Ion propulsion engines to power European Space Agency mission
QinetiQ has conducted the final testing of its T5 ion thrusters that will enable a European space mission to measure and map the Earth's gravity field in far greater detail than ever previously achieved. QinetiQ's T5 ion thrusters will provide high precision drag compensation for the European Space Agency (ESA) GOCE spacecraft, due for launch later this year. The data captured by GOCE will contribute significantly to our understanding of the Earth's structure, climate and the impacts of climate change.
QinetiQ was awarded a £4.6 million contract by Astrium, ESA's prime contractor for the GOCE platform, in 2001 to provide the two Ion Thruster Assemblies (ITAs) for the spacecraft. By using QinetiQ's T5 ion thruster the spacecraft will be able to compensate for the drag experienced in orbit, thereby allowing highly accurate measurements of the Earth's gravity field.
Travelling at 8 kilometres per second and operating at an orbital altitude of 240 kilometres, the spacecraft will experience a small but significant disturbance in its motion from atmospheric drag. This disturbance is constantly changing so continuous and precise compensation is needed to allow the highly sensitive accelerometers on board to map the earth’s gravitational field. The extreme control precision provided by the T5 ion thrusters has been likened to compensating for a snow flake landing on the deck of a super tanker.
Alex Popescu, ESA's GOCE mission manager, said: "The data collected by GOCE will be vital for the next generation of geophysical research and will contribute significantly to furthering our understanding of the impact of ocean circulation on the Earth’s climate. Without the precision that is provided by the spacecraft's thrusters the mission would be impossible. Consequently, the final testing of the propulsion system is an important milestone."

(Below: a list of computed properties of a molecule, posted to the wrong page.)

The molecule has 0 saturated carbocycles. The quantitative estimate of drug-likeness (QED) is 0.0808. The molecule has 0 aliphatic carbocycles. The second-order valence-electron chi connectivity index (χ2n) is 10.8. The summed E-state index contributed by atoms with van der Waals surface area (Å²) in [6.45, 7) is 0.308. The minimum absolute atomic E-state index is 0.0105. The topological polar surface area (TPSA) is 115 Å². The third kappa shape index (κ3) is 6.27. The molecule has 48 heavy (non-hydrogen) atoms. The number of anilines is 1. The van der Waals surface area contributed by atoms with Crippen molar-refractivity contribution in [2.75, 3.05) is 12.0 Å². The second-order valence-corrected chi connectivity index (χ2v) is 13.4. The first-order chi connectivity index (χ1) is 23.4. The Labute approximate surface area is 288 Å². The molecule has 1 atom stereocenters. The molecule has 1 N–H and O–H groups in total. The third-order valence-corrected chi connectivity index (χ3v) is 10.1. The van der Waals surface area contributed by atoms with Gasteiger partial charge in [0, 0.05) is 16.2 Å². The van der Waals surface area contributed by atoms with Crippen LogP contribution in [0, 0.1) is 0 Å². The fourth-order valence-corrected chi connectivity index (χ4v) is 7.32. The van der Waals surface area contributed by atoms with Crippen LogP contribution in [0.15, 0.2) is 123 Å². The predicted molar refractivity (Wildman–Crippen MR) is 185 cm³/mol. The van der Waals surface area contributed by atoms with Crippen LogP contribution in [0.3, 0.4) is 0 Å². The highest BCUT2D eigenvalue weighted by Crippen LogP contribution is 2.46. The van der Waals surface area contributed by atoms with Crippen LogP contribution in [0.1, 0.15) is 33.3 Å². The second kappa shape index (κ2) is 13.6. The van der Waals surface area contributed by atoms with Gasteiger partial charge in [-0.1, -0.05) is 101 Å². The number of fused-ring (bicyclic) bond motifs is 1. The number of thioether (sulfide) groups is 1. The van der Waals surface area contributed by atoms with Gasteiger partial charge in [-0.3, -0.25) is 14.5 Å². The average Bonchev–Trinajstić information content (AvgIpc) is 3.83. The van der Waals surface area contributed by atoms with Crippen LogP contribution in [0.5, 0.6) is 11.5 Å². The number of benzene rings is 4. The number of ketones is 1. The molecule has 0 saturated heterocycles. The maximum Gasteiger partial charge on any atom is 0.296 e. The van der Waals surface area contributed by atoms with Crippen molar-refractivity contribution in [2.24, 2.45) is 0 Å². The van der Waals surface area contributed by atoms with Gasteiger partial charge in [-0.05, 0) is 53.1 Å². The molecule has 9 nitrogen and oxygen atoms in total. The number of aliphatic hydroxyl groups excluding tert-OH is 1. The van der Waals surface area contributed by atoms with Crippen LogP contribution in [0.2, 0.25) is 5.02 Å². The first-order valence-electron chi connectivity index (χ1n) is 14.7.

Steve Morton, QinetiQ's GOCE project leader, welcomed the impending delivery of the thruster assemblies, saying: "QinetiQ's ion thrusters will play a key role in the success of GOCE as the thrust accuracy requirements of the mission demand a lot of the spacecraft's propulsion system. We have needed to push the boundaries of current knowledge and technology and are proud to be so centrally involved in this important mission."
In addition to the precision provided by the T5 thrusters, the ion engines are also exceptionally mass efficient, requiring only 40 kilogrammes of propellant for the entire 20 month duration of the mission. This is achieved by ejecting xenon gas propellant out of the thrusters at a velocity in excess of 40 thousand metres per second, which is at least 10 times faster than any other conventional rocket thruster employing volatile chemicals, such as those used on the Space Shuttle.
In addition to providing the T5 thrusters, QinetiQ has produced control software and algorithms for the GOCE propulsion system. QinetiQ is also supporting the testing of the complete propulsion sub-system, the Ion Propulsion Assembly (IPA), of which the ITA is a key component and for which Astrium has overall responsibility.
QinetiQ is currently working with partners to qualify its T6 thruster, an even more advanced electric propulsion system aimed at enabling deep space missions and capable of extending the operational life of the next generation of commercial communications satellites. In addition to its ion engine expertise, QinetiQ has a pedigree of space research, development and operations that goes back to the early 1960s and the company is today one of Europe's foremost commercial space technology organisations, specialising in small low-cost satellites, mission design and geospatial information systems.
The GOCE (Gravity Field and Steady-State Ocean Circulation Explorer) mission is dedicated to measuring the Earth’s gravity field and modelling the planet's geoid, essentially a gravitational contour map, with extremely high accuracy and spatial resolution. It is the first Earth Explorer Core mission to be developed as part of ESA’s Living Planet Programme and is scheduled for launch in 2007.
A precise model of the Earth’s geoid is crucial for deriving accurate measurements of ocean circulation, sea-level change and terrestrial ice dynamics – all of which are affected by climate change. The geoid is also used as a reference surface from which to map all topographical features on the planet.
An improved knowledge of gravity anomalies will contribute to a better understanding of the Earth’s interior, such as the physics and dynamics associated with volcanism and earthquakes and also further our knowledge of land uplift due to post-glacial rebound.
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